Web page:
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22 November 2013

Gov’t, private firms give more typhoon aid - SBMA launches donation drive

Government agencies and private companies have sent more donations to victims of Super Typhoon Yolanda in the Visayas.

Last Monday, Subic Bay Metropolitan Authority chairman Roberto Garcia launched a campaign to gather donations from companies and employees in Subic.

Hanjin Heavy Industries & Construction-Philippines, a South Korean shipbuilder based in Subic Bay, donated 2,041 sacks of rice worth P4 million and these were turned over to the Department of Social Welfare and Development (DSWD).

“Hanjin has responded to our call for donations to help our government in the relief efforts. Other locators here are also having their own way of collecting goods that they may send to the typhoon victims,” Garcia said.

The Philippine Charity Sweepstakes Office (PCSO) has sent an initial 10,000 family emergency medical (FEM) kits to the typhoon victims in Leyte and Samar.

The FEM kits contain medicine for common illnesses such as fever, cough, colds and diarrhea.

Jose Ferdinand Rojas II, PCSO general manager, said the FEM kits will be distributed in evacuation centers where displaced families took refuge at the height of the typhoon.

PCSO chairman Margarita Juico said the PCSO Board of Directors also made it a policy to subsidize the hospital bills of patients directly affected by calamities who are being treated at government hospitals and healthcare facilities.

The policy was applied after Typhoons Sendong and Pablo, the monsoon floods in 2012, landslide in Compostela Valley and other natural calamities in the past.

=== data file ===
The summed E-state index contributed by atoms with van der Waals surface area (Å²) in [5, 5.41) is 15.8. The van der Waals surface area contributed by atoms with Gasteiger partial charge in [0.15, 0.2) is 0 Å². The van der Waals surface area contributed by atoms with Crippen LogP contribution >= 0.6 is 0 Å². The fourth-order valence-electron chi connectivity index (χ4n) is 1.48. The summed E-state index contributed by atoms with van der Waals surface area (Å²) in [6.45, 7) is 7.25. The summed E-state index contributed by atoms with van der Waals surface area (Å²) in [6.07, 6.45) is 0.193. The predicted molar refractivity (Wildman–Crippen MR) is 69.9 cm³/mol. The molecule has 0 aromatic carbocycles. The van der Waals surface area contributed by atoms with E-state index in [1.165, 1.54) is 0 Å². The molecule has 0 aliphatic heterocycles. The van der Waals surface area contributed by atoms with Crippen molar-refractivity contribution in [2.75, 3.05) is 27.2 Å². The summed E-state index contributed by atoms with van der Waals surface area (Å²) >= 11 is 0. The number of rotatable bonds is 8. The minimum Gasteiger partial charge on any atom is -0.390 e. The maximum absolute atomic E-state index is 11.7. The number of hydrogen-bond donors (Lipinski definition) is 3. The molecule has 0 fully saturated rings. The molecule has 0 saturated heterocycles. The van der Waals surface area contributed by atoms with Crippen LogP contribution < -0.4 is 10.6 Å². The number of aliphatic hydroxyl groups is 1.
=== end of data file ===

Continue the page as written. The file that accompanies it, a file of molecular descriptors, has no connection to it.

Meanwhile, the Air Materiel Wing Savings and Loan Association, Inc. (AMWSLAI), the second largest non-stock savings and loan association in the country, has started giving calamity loans at reduced interest rate to its members in calamity-stricken areas in the Visayas. It also devised a system that will speed up the processing and release of loans.

There are more than 207,000 AMWSLAI members all over the country, most of them soldiers and policemen and their families.

“To pay tribute to their unparalleled heroism and patriotism and to assist them rise above and rebuild their livelihood, AMWSLAI has started giving out calamity loans at reduced interest rate for its members who were adversely affected by the two recent calamities: the earthquake in Bohol and Super Typhoon Yolanda in Eastern, Central and Western Visayas,” AMWSLAI chairman Ricardo Nolasco Jr. said.

The Board of Trustees of AMWSLAI also gave donations in kind and in cash, including the budget for their Christmas party this year, and mobilized its personnel to help in rehabilitation efforts.

Maynilad Water Services, Inc., on the other hand, donated potable water, food and other relief items.

Its employees also helped in relief operations. They proceeded to the DSWD National Resource Operations Center in Pasay City to help load relief goods to delivery trucks that will transport the items to relief centers.

Samar group airs appeal